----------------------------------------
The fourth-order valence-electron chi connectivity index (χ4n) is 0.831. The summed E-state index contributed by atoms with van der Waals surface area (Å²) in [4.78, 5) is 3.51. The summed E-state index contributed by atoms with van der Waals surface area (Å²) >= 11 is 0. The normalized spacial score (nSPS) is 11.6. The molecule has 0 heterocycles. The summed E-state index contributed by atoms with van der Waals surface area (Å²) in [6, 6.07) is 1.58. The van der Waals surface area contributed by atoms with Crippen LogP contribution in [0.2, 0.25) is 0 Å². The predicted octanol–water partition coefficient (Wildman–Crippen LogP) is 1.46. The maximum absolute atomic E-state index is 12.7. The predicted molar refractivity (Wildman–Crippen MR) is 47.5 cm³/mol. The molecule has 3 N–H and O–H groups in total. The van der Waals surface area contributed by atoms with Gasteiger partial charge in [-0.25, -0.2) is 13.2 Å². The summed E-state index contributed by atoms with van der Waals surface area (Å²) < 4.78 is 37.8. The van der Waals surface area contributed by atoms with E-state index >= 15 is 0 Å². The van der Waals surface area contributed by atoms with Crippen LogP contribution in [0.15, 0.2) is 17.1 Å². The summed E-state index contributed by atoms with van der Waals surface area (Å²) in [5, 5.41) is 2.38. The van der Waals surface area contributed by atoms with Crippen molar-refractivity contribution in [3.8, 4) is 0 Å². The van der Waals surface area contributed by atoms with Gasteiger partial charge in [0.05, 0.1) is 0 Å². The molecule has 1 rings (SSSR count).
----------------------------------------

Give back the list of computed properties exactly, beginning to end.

The fourth-order valence-electron chi connectivity index (χ4n) is 0.831. The summed E-state index contributed by atoms with van der Waals surface area (Å²) in [4.78, 5) is 3.51. The summed E-state index contributed by atoms with van der Waals surface area (Å²) >= 11 is 0. The normalized spacial score (nSPS) is 11.6. The molecule has 0 heterocycles. The summed E-state index contributed by atoms with van der Waals surface area (Å²) in [6, 6.07) is 1.58. The van der Waals surface area contributed by atoms with Crippen LogP contribution in [0.2, 0.25) is 0 Å². The predicted octanol–water partition coefficient (Wildman–Crippen LogP) is 1.46. The maximum absolute atomic E-state index is 12.7. The predicted molar refractivity (Wildman–Crippen MR) is 47.5 cm³/mol. The molecule has 3 N–H and O–H groups in total. The van der Waals surface area contributed by atoms with Gasteiger partial charge in [-0.25, -0.2) is 13.2 Å². The summed E-state index contributed by atoms with van der Waals surface area (Å²) < 4.78 is 37.8. The van der Waals surface area contributed by atoms with E-state index >= 15 is 0 Å². The van der Waals surface area contributed by atoms with Crippen LogP contribution in [0.15, 0.2) is 17.1 Å². The summed E-state index contributed by atoms with van der Waals surface area (Å²) in [5, 5.41) is 2.38. The van der Waals surface area contributed by atoms with Crippen molar-refractivity contribution in [3.8, 4) is 0 Å². The van der Waals surface area contributed by atoms with Gasteiger partial charge in [0.05, 0.1) is 0 Å². The molecule has 1 rings (SSSR count).